As a Londoner, I’m reminded of home by such brutalist architecture, which was once the go-to style for social housing. Yet instead of the usual urban context, here was a building that resembled a council estate nestled among snow-capped peaks, with a picture-perfect blue sky as its backdrop. Located on a rock fault about 2,000 feet above sea level and a short drive from the Tajik capital of Dushanbe, Khoja Obi Garm is famed for its curative, radon-filled waters, which draws visitors from across the country looking to relax and recharge. As with Ai Petri, all meals and treatments are included in the daily price, which, in the case of Khoja Obi Garm, is $18 a night. It’s more Center Parcs than a Four Seasons wellness resort, but the price is not insignificant when you consider the average wage for Tajiks in 2012 was $2,700 a year.
Khoja Obi Garm sanatorium in Tajikistan.
On arrival at Khoja Obi Garm, as is the custom at any sanatorium, I had met with a doctor to receive my tailor-made program of treatments. Assuming he was just making small talk, I had answered “no” to his questions about me being married or having children. A week in Tajikistan had taught me that a person’s marital status was their defining characteristic, and far more important than details such as name or profession. When I said I was single, a look of pity inevitably followed, which turned into horror as soon as I divulged my age. Most Tajik women are married by the age of 20.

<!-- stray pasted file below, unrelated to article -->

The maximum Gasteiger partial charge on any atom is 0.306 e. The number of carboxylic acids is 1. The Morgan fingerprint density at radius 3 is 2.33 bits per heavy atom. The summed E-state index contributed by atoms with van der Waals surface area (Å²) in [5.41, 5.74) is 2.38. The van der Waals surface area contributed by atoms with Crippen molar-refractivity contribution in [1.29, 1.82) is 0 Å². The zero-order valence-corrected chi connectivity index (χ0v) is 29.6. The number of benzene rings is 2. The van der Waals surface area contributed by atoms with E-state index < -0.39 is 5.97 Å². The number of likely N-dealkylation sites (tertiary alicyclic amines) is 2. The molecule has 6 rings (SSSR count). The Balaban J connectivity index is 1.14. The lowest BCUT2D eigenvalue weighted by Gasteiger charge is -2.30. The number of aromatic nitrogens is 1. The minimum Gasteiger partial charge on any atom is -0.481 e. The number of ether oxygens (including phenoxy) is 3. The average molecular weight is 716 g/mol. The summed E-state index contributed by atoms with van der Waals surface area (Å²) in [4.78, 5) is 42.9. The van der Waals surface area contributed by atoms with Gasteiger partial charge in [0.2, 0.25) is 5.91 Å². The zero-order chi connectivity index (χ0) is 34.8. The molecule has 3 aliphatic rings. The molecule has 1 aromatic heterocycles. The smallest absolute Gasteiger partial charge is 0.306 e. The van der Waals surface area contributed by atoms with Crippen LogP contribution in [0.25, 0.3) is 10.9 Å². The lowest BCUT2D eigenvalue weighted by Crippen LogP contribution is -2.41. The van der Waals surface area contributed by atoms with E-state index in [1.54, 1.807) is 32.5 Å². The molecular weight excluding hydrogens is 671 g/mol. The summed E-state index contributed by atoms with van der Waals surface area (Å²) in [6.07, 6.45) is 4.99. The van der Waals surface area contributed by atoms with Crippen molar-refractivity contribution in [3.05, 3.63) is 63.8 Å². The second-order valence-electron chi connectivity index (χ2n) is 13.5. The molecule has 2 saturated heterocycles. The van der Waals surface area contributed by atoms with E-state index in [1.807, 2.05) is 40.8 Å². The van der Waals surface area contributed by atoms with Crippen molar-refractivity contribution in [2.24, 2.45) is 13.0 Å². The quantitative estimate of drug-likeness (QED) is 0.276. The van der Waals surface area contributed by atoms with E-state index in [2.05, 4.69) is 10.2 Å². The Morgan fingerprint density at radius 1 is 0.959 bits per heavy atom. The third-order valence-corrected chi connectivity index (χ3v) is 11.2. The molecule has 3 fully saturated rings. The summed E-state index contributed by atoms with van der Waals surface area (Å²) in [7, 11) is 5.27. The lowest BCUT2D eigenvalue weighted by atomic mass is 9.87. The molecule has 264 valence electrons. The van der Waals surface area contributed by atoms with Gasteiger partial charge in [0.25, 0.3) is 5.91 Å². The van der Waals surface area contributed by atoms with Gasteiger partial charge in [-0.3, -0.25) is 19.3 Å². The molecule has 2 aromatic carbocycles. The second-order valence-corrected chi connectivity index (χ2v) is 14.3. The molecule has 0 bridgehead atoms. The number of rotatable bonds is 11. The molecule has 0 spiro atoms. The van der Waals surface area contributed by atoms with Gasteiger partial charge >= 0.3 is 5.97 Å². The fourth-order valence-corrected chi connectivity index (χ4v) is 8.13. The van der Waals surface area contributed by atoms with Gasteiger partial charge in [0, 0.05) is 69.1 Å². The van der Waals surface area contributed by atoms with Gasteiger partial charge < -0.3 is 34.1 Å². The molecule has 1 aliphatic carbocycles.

“That means you won’t be able to have certain treatments,” the doctor had continued. “For example, one which involves a high-pressured jet of water between your legs.” For Tajiks, any treatment that risks compromising an unmarried woman’s virginity is a no-no. Later, I looked up the treatment in the sanatorium’s brochure, where it was described as “hot treatment radon water sprinkling method between legs.” Descriptions of other treatments were similarly lost in translation, with names such as the “electrical hot chair” and “friction and shaking with medical electrical equipment.”
A guest receives treatment at Ai Petri sanatorium. Video by Gaetan Nivon.
Apart from another Iranian woman and two Afghan men, I was the only foreigner at Khoja Obi Garm. I was stumped. Why weren’t there more visitors? People traveling to Tajikistan often head straight to the Pamir Mountains, but I couldn’t help but feel that trekkers in the Pamirs were missing out. Not only is Khoja Obi Garm visually striking, but it’s also an opportunity to spend time with locals in the most intimate of environments. The richness of that experience stayed with me. When I returned to London several months later, I pitched a book to the London-based publisher Fuel and received an enthusiastic reply: if I could gather the content for the book, they would cover its design and publication.
I embarked on an adventure to explore these places in more depth, both through the lens of guests who stayed there during the Soviet Union and through the stories of current visitors and employees. I enlisted a team of six photographers—Claudine Doury, Michal Solarski, Egor Rogalev, Dmitry Lookianov, Rene Fietzek and Olya Ivanova—who will be documenting the sanatoriums visually while I write about them. Our plan is to create a book that will inspire and inform readers not only about sanatoriums, but also the post-Soviet space in Central Asia, an under-reported part of the world.